Ronny Delrue : Arteriae
Roy Striker was the director of the Farm Security Administration (FSA). This administration was at the origin of the huge photographic archive which documented the years of the "Depression" and the American "Dust Bowl". It is also from the FSA archive that Edward Steichen pulled the photos for his exhibition "The Bitter Years", currently on view at the water tower in Dudelange. But Roy Stryker is also the author of one of the strangest iconoclasms of the history of photography. He used a puncher to perforate more than 30.000 photographic negatives of the project of the FSA, for reasons which remain unknown until today. Recently, these archives have been partially published, and photos perforated by Stryker were loaded by a new mysterious and fascinating quality.
By looking at the series of "memories revisited" by Ronny Delrue, we find similar holes made with a puncher on photographic portraits of anonymous children, but also on portraits of a young Van Gogh, punctured randomly, it seems. Beyond aesthetics of the disappearance of the fixed image, these images speak of a mystery which Ronny Delrue amplifies and extends in some of his paintings and drawings. He claims this back and forth between appearance and disappearance in the short text/manifesto on his website.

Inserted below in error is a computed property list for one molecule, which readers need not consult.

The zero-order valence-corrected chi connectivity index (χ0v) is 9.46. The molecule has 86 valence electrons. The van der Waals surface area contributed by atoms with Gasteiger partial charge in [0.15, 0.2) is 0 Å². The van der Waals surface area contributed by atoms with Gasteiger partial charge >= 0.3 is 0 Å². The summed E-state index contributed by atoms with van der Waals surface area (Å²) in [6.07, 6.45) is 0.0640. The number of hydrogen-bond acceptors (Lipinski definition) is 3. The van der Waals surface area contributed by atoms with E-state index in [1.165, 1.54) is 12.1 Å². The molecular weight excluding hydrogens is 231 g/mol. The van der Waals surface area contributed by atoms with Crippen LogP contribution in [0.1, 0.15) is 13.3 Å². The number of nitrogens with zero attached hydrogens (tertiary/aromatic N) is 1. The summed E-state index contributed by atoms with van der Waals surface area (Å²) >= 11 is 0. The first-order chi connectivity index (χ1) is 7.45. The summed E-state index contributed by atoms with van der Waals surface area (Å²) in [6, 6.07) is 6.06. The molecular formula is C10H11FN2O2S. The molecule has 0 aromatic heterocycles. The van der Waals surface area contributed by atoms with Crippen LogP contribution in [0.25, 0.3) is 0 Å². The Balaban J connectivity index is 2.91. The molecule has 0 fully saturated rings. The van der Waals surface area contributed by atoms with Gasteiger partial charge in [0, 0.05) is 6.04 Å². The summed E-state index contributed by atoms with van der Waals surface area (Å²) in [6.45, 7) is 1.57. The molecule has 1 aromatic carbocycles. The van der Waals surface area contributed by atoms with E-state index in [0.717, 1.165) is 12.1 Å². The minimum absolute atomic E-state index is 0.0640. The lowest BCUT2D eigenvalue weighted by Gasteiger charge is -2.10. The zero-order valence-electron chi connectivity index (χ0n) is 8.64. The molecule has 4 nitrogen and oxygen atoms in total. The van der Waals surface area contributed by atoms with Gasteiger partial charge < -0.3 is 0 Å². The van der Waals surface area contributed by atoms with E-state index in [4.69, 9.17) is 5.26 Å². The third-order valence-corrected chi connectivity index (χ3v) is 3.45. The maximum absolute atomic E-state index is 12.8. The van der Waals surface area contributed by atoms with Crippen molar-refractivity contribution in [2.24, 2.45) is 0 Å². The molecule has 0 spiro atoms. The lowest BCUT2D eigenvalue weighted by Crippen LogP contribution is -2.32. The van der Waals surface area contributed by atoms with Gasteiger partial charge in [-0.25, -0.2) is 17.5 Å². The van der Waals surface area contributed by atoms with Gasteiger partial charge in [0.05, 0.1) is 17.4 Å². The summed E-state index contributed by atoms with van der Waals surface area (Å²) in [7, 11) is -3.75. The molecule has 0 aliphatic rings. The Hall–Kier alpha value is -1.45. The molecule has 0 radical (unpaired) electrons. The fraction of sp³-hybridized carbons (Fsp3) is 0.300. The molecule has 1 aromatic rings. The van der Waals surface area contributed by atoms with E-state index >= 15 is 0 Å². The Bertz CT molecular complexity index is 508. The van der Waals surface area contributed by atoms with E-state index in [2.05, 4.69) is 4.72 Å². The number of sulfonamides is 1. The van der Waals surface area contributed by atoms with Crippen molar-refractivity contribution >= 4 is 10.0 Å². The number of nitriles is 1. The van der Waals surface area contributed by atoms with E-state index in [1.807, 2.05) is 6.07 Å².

But while Stryker wanted to ensure that the punctured photographs wouldn't be subsequently printed, or used as a document, Ronny Delrue manages to enrich and densify his images, paradoxically by using a technique of perforation or obliteration (as for the series "lost memories" from 2006). This visual amnesia raises questions which stay without direct answers, but which create an aesthetic potential which leads us to imagine new episodes of a lost memory.